Posted 8.14.13 Reply
  3. This is a great post! I’ve been wanting to create my brand board for awhile to make sure my design elements are consistent, but just haven’t found the time (or motivation!). I just might take a stab at it this weekend. Plus they’re so beautiful to look at and seeing others’ brand baords inspires a lot of ideas.

    Thanks for a clear cut explanation.

    Posted 8.14.13 Reply
  4. Lori wrote:

    I love Nesha from Betty Red Design, and I’m so glad to see her featured here! This is great info. I’ve been getting into editing some of my own graphics for my blog posts, and it’s been a challenge to keep up with the different font types and colors that I’m using. So, I think this brand board download will be super helpful to me!

    Posted 8.14.13 Reply
  5. morgan wrote:

    I’ve started to include these for my clients whom I do logo work for. They don’t always have budget to follow through with a style guide and the brand board is especially helpful for a budding entrepreneur who maybe has more than one designer or wants to do some things on their own. As Lisa and Nesha both said – brand consistency is important!

    Posted 8.14.13 Reply
  6. Paige wrote:

    this is a great post and resource! Skillshare has a class on something super similar for sale right now, and I feel like I dont even need to invest in that anymore because I’ve found the info right here for free! thank you Lisa and Nesha!!

    Posted 8.14.13 Reply
  7. Allyssa wrote:

    I love Nesha’s blog! I recently started using a brand board for myself and I find it extremely helpful! I think I may have to start incorporating one into my clients’ work.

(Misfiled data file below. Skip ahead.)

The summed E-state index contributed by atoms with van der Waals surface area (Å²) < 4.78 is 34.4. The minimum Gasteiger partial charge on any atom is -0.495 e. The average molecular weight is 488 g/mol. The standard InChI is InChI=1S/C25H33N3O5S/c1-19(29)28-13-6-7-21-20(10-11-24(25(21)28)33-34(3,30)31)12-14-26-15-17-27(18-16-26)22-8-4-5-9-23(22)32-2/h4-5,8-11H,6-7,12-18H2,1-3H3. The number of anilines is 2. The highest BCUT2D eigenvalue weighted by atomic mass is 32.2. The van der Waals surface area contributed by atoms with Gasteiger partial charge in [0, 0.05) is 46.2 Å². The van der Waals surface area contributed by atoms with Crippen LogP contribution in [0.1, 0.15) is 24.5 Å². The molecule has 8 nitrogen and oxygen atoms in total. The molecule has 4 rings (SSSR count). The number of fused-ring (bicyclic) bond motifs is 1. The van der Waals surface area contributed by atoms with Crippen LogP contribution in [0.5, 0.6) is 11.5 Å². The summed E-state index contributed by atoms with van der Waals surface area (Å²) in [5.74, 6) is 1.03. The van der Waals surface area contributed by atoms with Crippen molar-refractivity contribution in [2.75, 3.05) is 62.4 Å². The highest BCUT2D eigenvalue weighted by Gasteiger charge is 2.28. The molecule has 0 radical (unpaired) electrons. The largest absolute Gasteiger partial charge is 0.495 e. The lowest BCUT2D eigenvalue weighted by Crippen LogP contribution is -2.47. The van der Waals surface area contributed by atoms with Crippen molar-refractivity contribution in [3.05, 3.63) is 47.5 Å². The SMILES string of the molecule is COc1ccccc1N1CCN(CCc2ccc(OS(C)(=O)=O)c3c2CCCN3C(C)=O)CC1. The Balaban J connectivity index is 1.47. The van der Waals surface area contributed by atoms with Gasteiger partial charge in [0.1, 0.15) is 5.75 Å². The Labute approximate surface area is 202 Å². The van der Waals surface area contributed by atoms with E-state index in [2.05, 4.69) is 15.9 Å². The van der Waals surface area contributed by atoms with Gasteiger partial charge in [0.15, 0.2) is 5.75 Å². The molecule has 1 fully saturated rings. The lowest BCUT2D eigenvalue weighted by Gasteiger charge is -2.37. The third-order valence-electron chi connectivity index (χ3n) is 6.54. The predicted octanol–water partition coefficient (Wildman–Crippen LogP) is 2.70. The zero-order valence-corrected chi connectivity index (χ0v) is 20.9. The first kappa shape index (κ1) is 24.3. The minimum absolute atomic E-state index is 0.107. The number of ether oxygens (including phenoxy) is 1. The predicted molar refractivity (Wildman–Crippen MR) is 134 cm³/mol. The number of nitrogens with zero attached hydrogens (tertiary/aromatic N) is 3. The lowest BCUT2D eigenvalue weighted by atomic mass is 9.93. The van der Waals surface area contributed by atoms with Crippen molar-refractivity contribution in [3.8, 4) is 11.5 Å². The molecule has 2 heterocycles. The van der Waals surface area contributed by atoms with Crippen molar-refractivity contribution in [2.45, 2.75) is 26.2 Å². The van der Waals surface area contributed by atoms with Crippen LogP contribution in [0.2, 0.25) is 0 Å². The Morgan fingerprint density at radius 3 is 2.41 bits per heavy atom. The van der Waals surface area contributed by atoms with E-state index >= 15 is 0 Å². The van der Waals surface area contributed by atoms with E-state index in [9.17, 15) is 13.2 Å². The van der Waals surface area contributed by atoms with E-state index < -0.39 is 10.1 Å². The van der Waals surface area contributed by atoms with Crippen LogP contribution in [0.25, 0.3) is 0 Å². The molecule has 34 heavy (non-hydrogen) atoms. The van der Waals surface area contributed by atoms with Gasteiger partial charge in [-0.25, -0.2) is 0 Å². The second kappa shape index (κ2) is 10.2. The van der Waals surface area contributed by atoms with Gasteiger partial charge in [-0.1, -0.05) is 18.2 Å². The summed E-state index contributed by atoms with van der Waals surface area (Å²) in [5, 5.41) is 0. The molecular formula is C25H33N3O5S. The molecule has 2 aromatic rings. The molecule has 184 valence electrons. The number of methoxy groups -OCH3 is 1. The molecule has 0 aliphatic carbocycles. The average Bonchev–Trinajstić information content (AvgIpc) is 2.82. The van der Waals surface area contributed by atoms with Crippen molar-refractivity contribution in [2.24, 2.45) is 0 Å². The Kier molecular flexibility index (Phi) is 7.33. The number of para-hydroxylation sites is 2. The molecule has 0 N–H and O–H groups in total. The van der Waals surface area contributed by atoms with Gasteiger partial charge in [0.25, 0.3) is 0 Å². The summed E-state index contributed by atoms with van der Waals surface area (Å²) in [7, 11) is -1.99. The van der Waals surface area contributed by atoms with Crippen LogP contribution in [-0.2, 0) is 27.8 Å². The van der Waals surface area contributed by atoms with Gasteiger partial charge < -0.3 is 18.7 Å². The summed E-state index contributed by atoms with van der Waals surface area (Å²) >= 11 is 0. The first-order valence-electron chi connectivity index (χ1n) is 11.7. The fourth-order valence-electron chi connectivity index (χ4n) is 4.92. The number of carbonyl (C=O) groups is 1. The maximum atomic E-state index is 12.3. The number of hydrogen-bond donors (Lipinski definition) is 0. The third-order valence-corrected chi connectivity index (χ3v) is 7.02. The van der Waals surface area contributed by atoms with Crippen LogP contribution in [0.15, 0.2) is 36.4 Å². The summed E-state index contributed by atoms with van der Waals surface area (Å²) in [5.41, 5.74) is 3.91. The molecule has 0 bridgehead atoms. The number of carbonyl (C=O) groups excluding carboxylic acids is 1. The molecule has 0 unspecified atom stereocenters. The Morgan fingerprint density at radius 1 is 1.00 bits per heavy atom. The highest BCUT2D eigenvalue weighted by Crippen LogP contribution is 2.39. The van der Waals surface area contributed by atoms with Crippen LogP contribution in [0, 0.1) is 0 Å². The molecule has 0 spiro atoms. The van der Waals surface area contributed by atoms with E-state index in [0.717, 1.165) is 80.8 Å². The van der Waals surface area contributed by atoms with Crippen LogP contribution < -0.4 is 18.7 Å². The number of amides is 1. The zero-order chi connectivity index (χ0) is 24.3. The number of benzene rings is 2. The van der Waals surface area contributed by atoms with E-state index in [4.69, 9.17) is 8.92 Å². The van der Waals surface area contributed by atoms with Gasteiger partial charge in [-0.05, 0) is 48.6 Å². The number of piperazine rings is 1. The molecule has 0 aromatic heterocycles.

Posted 8.14.13 Reply
  8. nic wrote:

    great post! a few questions: what is a secondary logo? what is color codes? and what fonts do you use on this website? it’s so pretty 🙂 thanks!

    Posted 8.16.13 Reply
  9. Clare wrote:

    Hi,
    I want to create a brand board for my business. It is Growing Family Luxury Residences located in downtown Chicago.
    I serve executives with families looking for a home $1M + in the lakefront Chicago communities. Beyond my company’s images and colors, I want to create something that speaks to growing families – I like beatrix potter meets sacks fifth avenue – luxury buy obviously playful and friendly. Like Hermes. Anyway, I am having a hard time finding a designer to design. I have graphic artist people who will work with what i supply, but I am looking for someone who can bring their own opinions and relevant ideas, someone who feels inspired about the concept. I think a brand board is a good starting point – but find I need to partner with a creative!! Clare

    Posted 12.19.13 Reply
  10. Michelle wrote:

    I have recently started reading up and researching branding in the hopes of one day doing my own work in the industry. This was very very helpful. Thank you so much for sharing!

    Michelle
    http://www.michelleford.gy/blog

    Posted 2.17.15 Reply
    • I’m glad to hear it — Nesha is a great resource for branding! You should definitely check out her blog too.

      Posted 2.18.15 Reply
  11. Ryan wrote:

    Any chance you can relink the download? Im getting redirected to the homepage. Was interested in seeing your branding board full screen-ish

    Posted 4.13.15 Reply
    • Hi Ryan! So sorry for the trouble! The link should be working now.

      Posted 4.29.15 Reply
  12. Paul wrote:

    Hi Lisa,

    I found your post very helpful, but I can’t seem to find the template you made. Where is the link to it?

    Posted 4.19.16 Reply